Among The Dead Trees

Final day of revision. Birkbeck Library today is packed with  students, all in the same boat. It’s the height of exam season, and it can be hard to find a seat in the library, even at 8pm in the evening. Torrington Square is full of red-trousered boys (seems to be the fashion) with armfuls of books.

Lots of  ‘Good luck!’

or, later on in the day:  ‘I can’t believe that question…’

And it still is real books they carry about the campus, along with their laptops. The trolleys for books to be re-shelved look like they’ve been there pre-internet, and they’re still under heavy use.  I think one reason is that even though a lot of research can now be done online, there’s still plenty of academic texts that just aren’t available digitally, at least not for free. It can also be healthier to work from a book alongside a laptop, if only to give the eyes a break from the screen. The classes themselves are still paper-heavy, too, with A4 ‘hand-outs’ given out at most lectures and seminars. I’ve seen some students do their lecture notetaking on iPads and netbooks, but the majority scribble away with pen or pencil.

Today might be a watershed for the history of paper books in Britain, in fact, as Waterstones have announced they’ll be selling Kindle e-books in their shops. Quite how this will work will be interesting (special machines in-store?), but it’s an inevitable step, now that e-books have started to take off. To be able to buy Kindle books without having to give money to the tax-avoiding giant that is Amazon can only be an good thing.

Here’s an interesting article by the author Linda Grant, in favour of Kindles as a device, but uneasy about letting Amazon hog the market. She makes the point that books are mainly written on screens now, so why is it so strange to want to read them on screens too?


My exam is tomorrow morning at 10am. The last time I took an exam, Margaret Thatcher was in power.

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Not Butch Enough For Twain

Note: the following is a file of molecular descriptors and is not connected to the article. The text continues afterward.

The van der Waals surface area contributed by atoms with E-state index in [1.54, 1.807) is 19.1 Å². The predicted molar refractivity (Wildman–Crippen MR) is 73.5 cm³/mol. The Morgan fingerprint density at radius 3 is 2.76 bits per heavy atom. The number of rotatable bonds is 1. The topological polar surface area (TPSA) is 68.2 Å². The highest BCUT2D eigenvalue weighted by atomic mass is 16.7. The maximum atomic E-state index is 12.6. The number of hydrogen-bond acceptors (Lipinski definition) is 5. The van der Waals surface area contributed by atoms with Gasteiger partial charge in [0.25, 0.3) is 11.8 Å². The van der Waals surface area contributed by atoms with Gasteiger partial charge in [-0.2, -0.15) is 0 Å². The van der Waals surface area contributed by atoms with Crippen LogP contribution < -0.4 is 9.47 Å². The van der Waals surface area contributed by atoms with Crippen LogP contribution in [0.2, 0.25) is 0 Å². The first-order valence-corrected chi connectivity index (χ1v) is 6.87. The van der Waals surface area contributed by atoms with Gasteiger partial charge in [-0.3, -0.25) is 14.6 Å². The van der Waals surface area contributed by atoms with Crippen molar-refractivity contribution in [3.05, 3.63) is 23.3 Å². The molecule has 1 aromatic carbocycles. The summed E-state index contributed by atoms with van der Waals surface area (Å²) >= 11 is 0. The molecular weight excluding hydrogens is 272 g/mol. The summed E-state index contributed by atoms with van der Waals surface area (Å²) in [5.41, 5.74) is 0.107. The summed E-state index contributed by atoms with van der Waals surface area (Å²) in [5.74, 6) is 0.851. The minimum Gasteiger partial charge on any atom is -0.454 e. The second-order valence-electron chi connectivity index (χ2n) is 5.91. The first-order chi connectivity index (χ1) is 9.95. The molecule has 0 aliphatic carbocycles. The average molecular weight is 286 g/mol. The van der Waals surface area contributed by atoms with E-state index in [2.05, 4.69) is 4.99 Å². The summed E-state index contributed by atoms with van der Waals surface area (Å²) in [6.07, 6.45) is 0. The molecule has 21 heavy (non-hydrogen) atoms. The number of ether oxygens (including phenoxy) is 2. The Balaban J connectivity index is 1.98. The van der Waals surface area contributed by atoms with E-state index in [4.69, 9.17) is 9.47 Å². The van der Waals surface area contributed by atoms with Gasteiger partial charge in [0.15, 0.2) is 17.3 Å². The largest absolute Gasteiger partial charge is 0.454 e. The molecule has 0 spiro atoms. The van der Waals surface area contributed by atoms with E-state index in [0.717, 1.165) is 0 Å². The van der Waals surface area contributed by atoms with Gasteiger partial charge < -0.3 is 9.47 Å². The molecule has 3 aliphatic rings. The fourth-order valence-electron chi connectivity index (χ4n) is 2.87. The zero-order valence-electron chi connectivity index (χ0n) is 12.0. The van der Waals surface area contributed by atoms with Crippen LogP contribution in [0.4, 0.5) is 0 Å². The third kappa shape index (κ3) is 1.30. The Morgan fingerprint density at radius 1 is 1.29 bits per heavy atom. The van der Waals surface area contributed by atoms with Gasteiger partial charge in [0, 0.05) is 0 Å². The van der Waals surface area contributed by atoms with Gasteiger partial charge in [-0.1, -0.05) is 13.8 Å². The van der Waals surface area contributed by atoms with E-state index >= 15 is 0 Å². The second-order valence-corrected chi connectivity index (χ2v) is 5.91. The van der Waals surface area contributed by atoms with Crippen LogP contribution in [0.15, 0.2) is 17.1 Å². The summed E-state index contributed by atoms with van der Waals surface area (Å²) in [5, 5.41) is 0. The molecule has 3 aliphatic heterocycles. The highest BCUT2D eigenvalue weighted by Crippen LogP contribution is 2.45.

Friday: I pop into Gay’s The Word bookshop on Marchmont Street. Not only is it still going after Borders and Books Etc have toppled (and going for some decades now), but there’s a healthy amount of customers inside browsing away.

Despite owning a Kindle – because I own a Kindle – I still love to purchase nicely-designed paper books to vary my reading life. Independent bookshops are obviously the place to do it. Today I pick up three books for a tenner: Truman Capote’s Children on Their Birthdays, Carson McCullers’s Wunderkind, and James Baldwin’s Giovanni’s Room. The first two are from Penguin’s Mini Modern Classics range, 50 titles celebrating 50 years of their Modern Classics; very cute ultra-pocket-sized grey paperbacks at £3 each. The Baldwin edition is from the Penguin Great Loves range: A-sized pocket paperbacks with a little logo of two penguins about to snog. Perfect examples of the way paper publishing should be going: beautiful & compact and lighter than a Kindle, so even fans of e-books will be smitten. If Apple made paperbacks, this is what they’d look like.

A-sized paperbacks were what Penguin started with in the first place: those classic stripey covers in orange or purple from the 30s and 40s, the design available now on mugs and tea towels and pencil cases, but not for any new fiction. It’s the size I care about. The standard Penguin paperback size for new novels is like most UK paperbacks: B-format, a bit too big for pocket-sized.

Yet this seems to be a uniquely British taste. At the branch of Foyles in St Pancras, they have a range of French language bestsellers, including your Dan Browns and Stieg Larssons. But they’re all A-sized pocket paperbacks. So why do British readers like their paperbacks to be bigger than the French?

I’m guessing it’s a kind of snobbery. The A-format is looked down upon as more trashy (and wrongly so, to my mind). It seems reserved purely for mass-market genre titles, eg those Terry Pratchett paperbacks with the cartoony covers. Or quality reissues of much, much older material, like the Penguin Great Loves, Great Ideas and Mini Modern Classics. Literary and new and on paper cannot be portable, apparently. They tend to be either C-sized paperbacks (even bigger) or cumbersome hardbacks. The newly published Mark Twain autobiography is a hardback of wrist-snapping height and breadth. I’m keen to read it, but I’m not butch enough to lift it up in the shop. Thankfully, there’s a Kindle version. So that’s one point scored for e-books right there: they’re perfect for bigger books.